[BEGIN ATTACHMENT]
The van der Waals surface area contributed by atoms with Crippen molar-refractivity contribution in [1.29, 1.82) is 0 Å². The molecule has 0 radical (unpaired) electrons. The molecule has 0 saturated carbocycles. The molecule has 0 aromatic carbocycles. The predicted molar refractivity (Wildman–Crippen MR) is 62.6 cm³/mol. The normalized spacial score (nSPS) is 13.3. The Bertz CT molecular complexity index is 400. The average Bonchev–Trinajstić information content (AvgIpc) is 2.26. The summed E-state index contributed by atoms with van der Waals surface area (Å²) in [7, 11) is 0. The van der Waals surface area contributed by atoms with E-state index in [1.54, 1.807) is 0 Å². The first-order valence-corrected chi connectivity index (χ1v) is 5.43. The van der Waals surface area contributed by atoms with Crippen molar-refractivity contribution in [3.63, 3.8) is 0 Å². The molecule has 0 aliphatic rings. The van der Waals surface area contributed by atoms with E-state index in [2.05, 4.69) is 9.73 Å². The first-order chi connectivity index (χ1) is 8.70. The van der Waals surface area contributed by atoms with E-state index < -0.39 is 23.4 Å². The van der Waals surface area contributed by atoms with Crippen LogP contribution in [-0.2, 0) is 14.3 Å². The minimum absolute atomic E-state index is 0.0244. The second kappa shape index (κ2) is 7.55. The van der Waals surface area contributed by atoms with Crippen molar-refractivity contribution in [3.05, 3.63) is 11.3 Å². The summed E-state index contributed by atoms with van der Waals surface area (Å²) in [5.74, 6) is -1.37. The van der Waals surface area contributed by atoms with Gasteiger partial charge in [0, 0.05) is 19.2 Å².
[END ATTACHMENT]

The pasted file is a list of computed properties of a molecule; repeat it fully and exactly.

The van der Waals surface area contributed by atoms with Crippen molar-refractivity contribution in [1.29, 1.82) is 0 Å². The molecule has 0 radical (unpaired) electrons. The molecule has 0 saturated carbocycles. The molecule has 0 aromatic carbocycles. The predicted molar refractivity (Wildman–Crippen MR) is 62.6 cm³/mol. The normalized spacial score (nSPS) is 13.3. The Bertz CT molecular complexity index is 400. The average Bonchev–Trinajstić information content (AvgIpc) is 2.26. The summed E-state index contributed by atoms with van der Waals surface area (Å²) in [7, 11) is 0. The van der Waals surface area contributed by atoms with E-state index in [1.54, 1.807) is 0 Å². The first-order valence-corrected chi connectivity index (χ1v) is 5.43. The van der Waals surface area contributed by atoms with Crippen molar-refractivity contribution in [3.63, 3.8) is 0 Å². The molecule has 0 aliphatic rings. The van der Waals surface area contributed by atoms with E-state index in [2.05, 4.69) is 9.73 Å². The first-order chi connectivity index (χ1) is 8.70. The van der Waals surface area contributed by atoms with E-state index < -0.39 is 23.4 Å². The van der Waals surface area contributed by atoms with Crippen LogP contribution in [-0.2, 0) is 14.3 Å². The minimum absolute atomic E-state index is 0.0244. The second kappa shape index (κ2) is 7.55. The van der Waals surface area contributed by atoms with Crippen molar-refractivity contribution in [3.05, 3.63) is 11.3 Å². The summed E-state index contributed by atoms with van der Waals surface area (Å²) in [5.74, 6) is -1.37. The van der Waals surface area contributed by atoms with Gasteiger partial charge in [0, 0.05) is 19.2 Å².